Gilbert cites with approval, among others, Greathouse v. United States, 170 F.2d 512 (4 Cir., 1948), and Marteney v. United States, 216 F.2d 760 (10 Cir., 1954). In Greathouse, an opinion written by the late Judge Soper, checks were drawn on a Texas bank while the defendant was in South Carolina. The checks were signed "Woodruff Motor Sale, Inc., J. W. Greathouse," and cashed at the South Carolina bank with the understanding that the original bills of sale and certificates of title to certain automobiles would be attached to the checks, but Greathouse surreptitiously attached only copies of the title papers and retained the originals. The checks were dishonored by the Texas bank as no account existed in said bank, either in the name of Woodruff Motor Sale, Inc., or J. W. Greathouse. The latter, of course, sold the automobiles which were to have been the purported security for the checks, and pocketed the proceeds. Judge Soper quickly disposes of the contention that the checks were forgeries by holding that Greathouse, having signed both names with the knowledge of the cashier, could not have committed a forgery. In dealing with the issue of "false making," he states:
"* * * when the crime is charged to be the false making of a writing, there must be the making of a writing which falsely purports to be the writing of another. The falsity must be in the writing itself — in the manuscript. A false statement of fact in the body of the instrument, or a false assertion of authority to write another's name, or to sign his name as agent, by which a person is deceived and defrauded, is not forgery. There must be a design to pass as the genuine writing of another person that which is not the writing of such other person."
To the same effect is Marteney, supra, which pertained to warehouse receipts where the quantity of grain was short to the extent of 380,000 bushels and were signed by the "true name." By analogy to the "true name" check, Judge Murrah said that "neither of them are false or forged in their execution, although they may be false in fact."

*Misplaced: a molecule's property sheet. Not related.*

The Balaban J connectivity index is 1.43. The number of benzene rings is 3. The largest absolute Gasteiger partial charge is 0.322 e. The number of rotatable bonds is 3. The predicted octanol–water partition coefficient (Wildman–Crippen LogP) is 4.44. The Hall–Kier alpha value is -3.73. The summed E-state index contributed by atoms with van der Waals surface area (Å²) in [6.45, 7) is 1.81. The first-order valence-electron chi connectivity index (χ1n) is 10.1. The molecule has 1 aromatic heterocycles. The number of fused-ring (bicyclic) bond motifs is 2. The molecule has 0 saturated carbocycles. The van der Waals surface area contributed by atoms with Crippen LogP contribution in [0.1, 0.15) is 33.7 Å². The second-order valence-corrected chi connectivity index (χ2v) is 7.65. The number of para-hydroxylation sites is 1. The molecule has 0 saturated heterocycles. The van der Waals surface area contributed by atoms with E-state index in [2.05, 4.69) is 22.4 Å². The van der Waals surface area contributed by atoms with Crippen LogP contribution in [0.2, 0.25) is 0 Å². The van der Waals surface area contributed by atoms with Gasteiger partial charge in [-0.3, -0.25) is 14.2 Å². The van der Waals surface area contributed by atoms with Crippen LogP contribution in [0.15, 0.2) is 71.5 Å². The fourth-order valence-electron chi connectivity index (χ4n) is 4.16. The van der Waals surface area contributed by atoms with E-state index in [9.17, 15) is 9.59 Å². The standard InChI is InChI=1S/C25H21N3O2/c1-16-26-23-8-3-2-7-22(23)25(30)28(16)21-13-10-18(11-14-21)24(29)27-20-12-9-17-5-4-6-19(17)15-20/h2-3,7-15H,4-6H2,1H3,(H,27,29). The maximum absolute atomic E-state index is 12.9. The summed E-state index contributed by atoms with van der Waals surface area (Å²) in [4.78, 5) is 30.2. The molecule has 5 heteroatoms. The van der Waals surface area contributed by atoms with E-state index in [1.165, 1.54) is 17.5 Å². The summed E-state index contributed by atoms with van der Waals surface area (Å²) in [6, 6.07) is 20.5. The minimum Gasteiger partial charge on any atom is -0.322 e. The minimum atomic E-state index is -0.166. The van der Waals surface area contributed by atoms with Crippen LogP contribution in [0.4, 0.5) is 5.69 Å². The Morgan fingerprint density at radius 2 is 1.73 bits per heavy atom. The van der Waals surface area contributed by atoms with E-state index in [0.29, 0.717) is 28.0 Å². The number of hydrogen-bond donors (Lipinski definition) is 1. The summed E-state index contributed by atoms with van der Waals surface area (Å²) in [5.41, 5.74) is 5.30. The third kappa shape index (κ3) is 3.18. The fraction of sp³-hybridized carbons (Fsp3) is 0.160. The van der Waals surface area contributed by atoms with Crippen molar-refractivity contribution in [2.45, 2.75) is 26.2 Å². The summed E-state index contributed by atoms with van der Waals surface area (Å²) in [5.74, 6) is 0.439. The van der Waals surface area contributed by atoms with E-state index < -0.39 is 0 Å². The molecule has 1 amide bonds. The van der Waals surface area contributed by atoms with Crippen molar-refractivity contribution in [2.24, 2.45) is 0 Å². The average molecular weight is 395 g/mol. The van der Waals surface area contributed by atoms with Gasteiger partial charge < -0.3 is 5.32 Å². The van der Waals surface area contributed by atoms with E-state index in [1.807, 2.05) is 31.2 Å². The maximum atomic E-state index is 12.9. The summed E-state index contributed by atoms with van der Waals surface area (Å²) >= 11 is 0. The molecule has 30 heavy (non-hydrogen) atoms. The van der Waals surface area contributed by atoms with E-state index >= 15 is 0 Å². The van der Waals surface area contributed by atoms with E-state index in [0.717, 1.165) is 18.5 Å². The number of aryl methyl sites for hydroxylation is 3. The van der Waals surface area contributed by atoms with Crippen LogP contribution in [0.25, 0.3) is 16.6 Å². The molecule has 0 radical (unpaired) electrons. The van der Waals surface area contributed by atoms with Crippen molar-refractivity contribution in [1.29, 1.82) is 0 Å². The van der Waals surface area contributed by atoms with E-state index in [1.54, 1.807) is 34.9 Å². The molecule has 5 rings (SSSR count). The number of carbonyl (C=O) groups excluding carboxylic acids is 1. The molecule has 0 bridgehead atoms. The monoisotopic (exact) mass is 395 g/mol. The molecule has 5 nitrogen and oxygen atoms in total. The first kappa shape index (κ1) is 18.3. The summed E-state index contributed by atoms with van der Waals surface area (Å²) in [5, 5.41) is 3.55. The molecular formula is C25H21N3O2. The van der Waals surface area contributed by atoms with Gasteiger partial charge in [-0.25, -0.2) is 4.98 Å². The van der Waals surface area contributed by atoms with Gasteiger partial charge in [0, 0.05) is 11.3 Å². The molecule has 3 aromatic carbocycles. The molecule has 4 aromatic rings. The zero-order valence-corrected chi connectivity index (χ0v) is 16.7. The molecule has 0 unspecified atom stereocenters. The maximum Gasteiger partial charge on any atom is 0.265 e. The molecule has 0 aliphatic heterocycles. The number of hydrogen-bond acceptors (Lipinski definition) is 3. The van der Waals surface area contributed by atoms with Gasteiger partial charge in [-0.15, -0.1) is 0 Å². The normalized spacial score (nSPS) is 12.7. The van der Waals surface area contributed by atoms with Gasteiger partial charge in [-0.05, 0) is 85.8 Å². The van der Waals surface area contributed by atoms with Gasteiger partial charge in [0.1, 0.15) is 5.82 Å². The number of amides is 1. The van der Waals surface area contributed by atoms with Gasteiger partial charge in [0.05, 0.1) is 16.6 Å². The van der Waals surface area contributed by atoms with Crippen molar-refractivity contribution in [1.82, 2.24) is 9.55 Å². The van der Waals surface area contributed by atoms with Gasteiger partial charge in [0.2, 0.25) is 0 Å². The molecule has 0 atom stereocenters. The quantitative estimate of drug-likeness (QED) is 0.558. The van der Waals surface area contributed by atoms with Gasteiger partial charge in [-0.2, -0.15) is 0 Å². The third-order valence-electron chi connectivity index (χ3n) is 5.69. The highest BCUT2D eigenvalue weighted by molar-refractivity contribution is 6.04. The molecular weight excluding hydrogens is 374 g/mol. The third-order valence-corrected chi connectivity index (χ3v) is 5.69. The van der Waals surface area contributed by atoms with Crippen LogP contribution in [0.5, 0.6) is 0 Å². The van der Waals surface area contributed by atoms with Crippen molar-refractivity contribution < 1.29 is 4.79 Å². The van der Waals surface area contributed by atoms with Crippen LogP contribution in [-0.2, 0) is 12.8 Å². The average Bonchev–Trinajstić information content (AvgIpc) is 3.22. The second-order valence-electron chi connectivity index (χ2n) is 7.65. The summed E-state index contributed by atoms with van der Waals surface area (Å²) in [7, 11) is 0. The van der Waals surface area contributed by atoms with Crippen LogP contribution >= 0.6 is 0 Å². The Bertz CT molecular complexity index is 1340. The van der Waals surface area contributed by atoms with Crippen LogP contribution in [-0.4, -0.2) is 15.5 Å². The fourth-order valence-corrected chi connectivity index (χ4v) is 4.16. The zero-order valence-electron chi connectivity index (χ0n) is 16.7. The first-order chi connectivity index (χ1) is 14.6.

Some of the authorities seem to hold that once the obligation of the issuer is complete, such as in this case where the authorized agent placed the agent's symbol thereon and imprinted the amount with the special machine provided by AMEXCO for this purpose, it makes no difference if there is thereafter a forgery of another's name under a required countersignature or pursuant to completing the payee and sender names. Pines v. United States, 123 F.2d 825 (8 Cir., 1942); Streett v. United States, supra; United States v. Petti, 168 F.2d 221 (2 Cir., 1948). The present case does not go that far. We are inclined to agree with United States v. Bedgood, 453 F.2d 988 (5 Cir., 1972); Gearing v. United States, 432 F.2d 1038 (5 Cir., 1970), cert. denied 401 U.S. 980, 91 S.Ct. 1213, 28 L.Ed.2d 331; and United States v. DiPietto, 396 F.2d 283 (7 Cir., 1968), in all of which cases there were obvious forgeries by the use of fictitious names of payee. Each case involved a forgery on the face of the instrument and thus differs from Prussian v. United States, 282 U.S. 675, 51 S.Ct. 223, 75 L.Ed. 610 (1931), where the Supreme Court held, prior to the enactment of paragraph three (3) of § 2314, that a forged endorsement by a purported payee of a government draft did not constitute a forgery of the draft. With AMEXCO requiring the completion of the money orders by inserting the names of the payee and sender prior to honoring same, the use of fictitious names may be prosecuted under § 2314 but, in this case, the defendant used his true name in each instance and, with respect to one money order, the true name of Sol's Restaurant as payee. Thus, we agree also with United States v. Smith, 426 F.2d 275 (6 Cir., 1970), where the money orders were stolen in blank, the defendant thereafter inserted the agent's symbol, the amount, and the sender's name, although he used his true name as payee. The Sixth Circuit there held that the completion of the blank money orders constituted a false execution (or making), as distinguished from a false representation, because the money orders, at the time of the theft, were not evidence of an obligation on the part of the issuing company. We find no fault with the foregoing decision, and we restrict the holding in the instant case to the particular facts herein presented.
An order finding the defendant not guilty on each count charging a violation of 18 U.S.C. § 2314, will be prepared by the Clerk and presented for entry.